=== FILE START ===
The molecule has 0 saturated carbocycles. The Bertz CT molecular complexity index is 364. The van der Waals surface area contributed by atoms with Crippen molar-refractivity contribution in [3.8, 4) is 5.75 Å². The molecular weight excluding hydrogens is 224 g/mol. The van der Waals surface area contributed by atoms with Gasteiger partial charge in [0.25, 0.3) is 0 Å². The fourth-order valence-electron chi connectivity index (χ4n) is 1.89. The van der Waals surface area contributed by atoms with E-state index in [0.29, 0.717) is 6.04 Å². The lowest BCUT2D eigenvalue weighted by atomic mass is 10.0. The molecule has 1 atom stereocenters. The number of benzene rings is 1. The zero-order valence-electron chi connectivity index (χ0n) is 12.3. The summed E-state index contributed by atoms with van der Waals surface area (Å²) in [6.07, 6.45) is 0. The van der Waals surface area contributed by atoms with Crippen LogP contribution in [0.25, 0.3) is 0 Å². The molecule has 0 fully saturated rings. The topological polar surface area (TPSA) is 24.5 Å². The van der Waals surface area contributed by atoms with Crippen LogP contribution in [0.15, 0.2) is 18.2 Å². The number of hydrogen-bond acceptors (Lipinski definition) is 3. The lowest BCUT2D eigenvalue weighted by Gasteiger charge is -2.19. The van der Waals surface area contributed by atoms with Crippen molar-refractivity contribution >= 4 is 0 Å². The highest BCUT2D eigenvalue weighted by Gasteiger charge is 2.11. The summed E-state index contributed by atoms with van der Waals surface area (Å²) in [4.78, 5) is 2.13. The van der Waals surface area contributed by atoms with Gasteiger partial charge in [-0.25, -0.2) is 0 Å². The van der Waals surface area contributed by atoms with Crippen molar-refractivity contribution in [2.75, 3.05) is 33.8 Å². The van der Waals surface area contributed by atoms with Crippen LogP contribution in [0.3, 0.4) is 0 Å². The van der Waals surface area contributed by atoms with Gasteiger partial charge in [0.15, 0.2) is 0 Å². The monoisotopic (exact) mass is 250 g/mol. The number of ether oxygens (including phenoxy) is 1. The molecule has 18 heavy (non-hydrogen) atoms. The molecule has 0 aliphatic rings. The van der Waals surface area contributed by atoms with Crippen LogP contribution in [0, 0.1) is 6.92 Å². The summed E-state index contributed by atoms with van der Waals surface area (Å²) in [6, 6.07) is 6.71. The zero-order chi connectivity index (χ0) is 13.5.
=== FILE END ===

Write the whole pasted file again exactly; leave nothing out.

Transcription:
The molecule has 0 saturated carbocycles. The Bertz CT molecular complexity index is 364. The van der Waals surface area contributed by atoms with Crippen molar-refractivity contribution in [3.8, 4) is 5.75 Å². The molecular weight excluding hydrogens is 224 g/mol. The van der Waals surface area contributed by atoms with Gasteiger partial charge in [0.25, 0.3) is 0 Å². The fourth-order valence-electron chi connectivity index (χ4n) is 1.89. The van der Waals surface area contributed by atoms with E-state index in [0.29, 0.717) is 6.04 Å². The lowest BCUT2D eigenvalue weighted by atomic mass is 10.0. The molecule has 1 atom stereocenters. The number of benzene rings is 1. The zero-order valence-electron chi connectivity index (χ0n) is 12.3. The summed E-state index contributed by atoms with van der Waals surface area (Å²) in [6.07, 6.45) is 0. The van der Waals surface area contributed by atoms with Crippen LogP contribution in [0.25, 0.3) is 0 Å². The molecule has 0 fully saturated rings. The topological polar surface area (TPSA) is 24.5 Å². The van der Waals surface area contributed by atoms with Crippen LogP contribution in [0.15, 0.2) is 18.2 Å². The number of hydrogen-bond acceptors (Lipinski definition) is 3. The lowest BCUT2D eigenvalue weighted by Gasteiger charge is -2.19. The van der Waals surface area contributed by atoms with Crippen molar-refractivity contribution >= 4 is 0 Å². The highest BCUT2D eigenvalue weighted by Gasteiger charge is 2.11. The summed E-state index contributed by atoms with van der Waals surface area (Å²) in [4.78, 5) is 2.13. The van der Waals surface area contributed by atoms with Gasteiger partial charge in [-0.25, -0.2) is 0 Å². The van der Waals surface area contributed by atoms with Crippen molar-refractivity contribution in [2.75, 3.05) is 33.8 Å². The van der Waals surface area contributed by atoms with Crippen LogP contribution in [0.3, 0.4) is 0 Å². The van der Waals surface area contributed by atoms with Gasteiger partial charge in [0.15, 0.2) is 0 Å². The monoisotopic (exact) mass is 250 g/mol. The number of ether oxygens (including phenoxy) is 1. The molecule has 18 heavy (non-hydrogen) atoms. The molecule has 0 aliphatic rings. The van der Waals surface area contributed by atoms with Crippen LogP contribution in [0, 0.1) is 6.92 Å². The summed E-state index contributed by atoms with van der Waals surface area (Å²) in [6, 6.07) is 6.71. The zero-order chi connectivity index (χ0) is 13.5.